OIL PRICES: STOP PANICKING
Oil will rebound by the second half of next year as supply and demand don't justify the recent collapse and prices are now low enough to threaten investment in production, OPEC's Secretary-General said.
While a report today from the Organization of Petroleum Exporting Countries cut forecasts for crude it will need to provide for most of the next two decades because of the shale-energy boom in the U.S., Secretary-General Abdalla El-Badri said the group isn't "panicking" amid this year's plunge.
"We're concerned but not panicking," El-Badri said at a press conference in Vienna today. "The price will rebound by the second half of next year. This situation of low prices cannot continue because if it continues, most of the investments will be stopped."
Brent futures have tumbled 28 percent since mid-June, a move El-Badri said was excessive given that supply and demand levels are "reasonable."
Ali al-Naimi, oil minister of Saudi Arabia, OPEC's biggest member, is attending a conference on climate change in Venezuela and met with the country's foreign minister, Rafael Ramirez. Ramirez told reporters they mostly discussed climate change yesterday.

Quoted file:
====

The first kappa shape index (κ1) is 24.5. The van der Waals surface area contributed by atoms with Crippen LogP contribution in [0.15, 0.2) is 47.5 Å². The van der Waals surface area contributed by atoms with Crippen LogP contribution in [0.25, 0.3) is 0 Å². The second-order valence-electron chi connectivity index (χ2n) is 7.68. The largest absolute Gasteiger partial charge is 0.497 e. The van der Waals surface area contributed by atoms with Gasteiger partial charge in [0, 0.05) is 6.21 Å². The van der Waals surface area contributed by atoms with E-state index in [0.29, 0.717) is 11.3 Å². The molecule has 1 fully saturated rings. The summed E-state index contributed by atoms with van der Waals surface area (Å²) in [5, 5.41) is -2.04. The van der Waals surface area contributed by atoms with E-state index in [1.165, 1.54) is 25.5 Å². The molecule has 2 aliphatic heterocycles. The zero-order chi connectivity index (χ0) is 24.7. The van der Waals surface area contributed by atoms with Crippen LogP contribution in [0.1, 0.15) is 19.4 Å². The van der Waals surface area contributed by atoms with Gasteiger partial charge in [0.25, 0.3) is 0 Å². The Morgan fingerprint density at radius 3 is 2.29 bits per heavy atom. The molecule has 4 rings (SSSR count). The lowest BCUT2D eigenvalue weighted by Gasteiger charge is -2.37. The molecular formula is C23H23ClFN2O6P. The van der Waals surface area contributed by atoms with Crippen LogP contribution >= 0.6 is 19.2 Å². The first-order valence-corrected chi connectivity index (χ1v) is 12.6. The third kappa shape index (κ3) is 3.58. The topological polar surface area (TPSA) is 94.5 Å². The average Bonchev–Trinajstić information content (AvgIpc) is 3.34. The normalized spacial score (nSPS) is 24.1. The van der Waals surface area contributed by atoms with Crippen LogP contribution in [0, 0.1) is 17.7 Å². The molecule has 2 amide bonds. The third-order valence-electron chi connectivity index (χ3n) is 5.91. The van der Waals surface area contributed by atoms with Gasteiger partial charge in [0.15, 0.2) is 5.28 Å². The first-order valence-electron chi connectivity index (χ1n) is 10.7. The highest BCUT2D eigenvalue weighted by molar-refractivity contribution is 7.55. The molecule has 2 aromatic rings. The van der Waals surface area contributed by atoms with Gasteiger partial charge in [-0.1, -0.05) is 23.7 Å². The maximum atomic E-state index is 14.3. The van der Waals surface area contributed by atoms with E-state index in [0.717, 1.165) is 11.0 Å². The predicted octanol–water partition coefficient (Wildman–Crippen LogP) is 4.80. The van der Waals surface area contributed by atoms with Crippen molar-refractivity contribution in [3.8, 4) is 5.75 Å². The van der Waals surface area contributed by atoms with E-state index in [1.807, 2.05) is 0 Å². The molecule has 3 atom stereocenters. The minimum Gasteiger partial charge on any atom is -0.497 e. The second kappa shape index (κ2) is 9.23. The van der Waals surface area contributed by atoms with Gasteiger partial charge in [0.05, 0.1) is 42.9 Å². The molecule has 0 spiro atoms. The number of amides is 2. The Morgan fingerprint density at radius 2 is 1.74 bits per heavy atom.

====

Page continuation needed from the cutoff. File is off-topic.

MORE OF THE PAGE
Al-Naimi's trip had been planned a about a year in advance and there's nothing "peculiar" about the visit, El-Badri said. Oil prices have reacted to the "symbolism" of the trip as Saudi Arabia and Venezuela coordinated output cuts in the 1980s, according to Harry Tchilinguirian, head of commodity markets strategy at BNP Paribas SA in London.
The Saudi minister is due to attend another event in Mexico next week. OPEC hasn't invited producing countries from outside the group to it attend its ministerial meeting on Nov. 27, El-Badri said.
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AN - China National Offshore Oil Corp. (CNOOC) is willing to invest $3 billion in its existing oil and gas operation in Nigeria, the Nigerian National Petroleum Corporation (NNPC) said on Sunday following a meeting with the Chinese in Abuja.
REUTERS - Production at Libya’s giant Sharara oil field was expected to fall by at least 160,000 barrels per day (bpd) on Saturday after two staff were abducted in an attack by an unknown group, the National Oil Corporation (NOC) said.
IMF - Output grew by 3.8 percent in 2017, underpinned by a resilient non-hydrocarbon sector, with robust implementation of GCC-funded projects as well as strong activity in the financial, hospitality, and education sectors. The banking system remains stable with large capital buffers. Growth is projected to decelerate over the medium term.
IMF - Higher oil prices and short-term portfolio inflows have provided relief from external and fiscal pressures but the recovery remains challenging. Inflation declined to its lowest level in more than two years. Real GDP expanded by 2 percent in the first quarter of 2018 compared to the first quarter of last year. However, activity in the non-oil non-agricultural sector remains weak as lower purchasing power weighs on consumer demand and as credit risk continues to limit bank lending.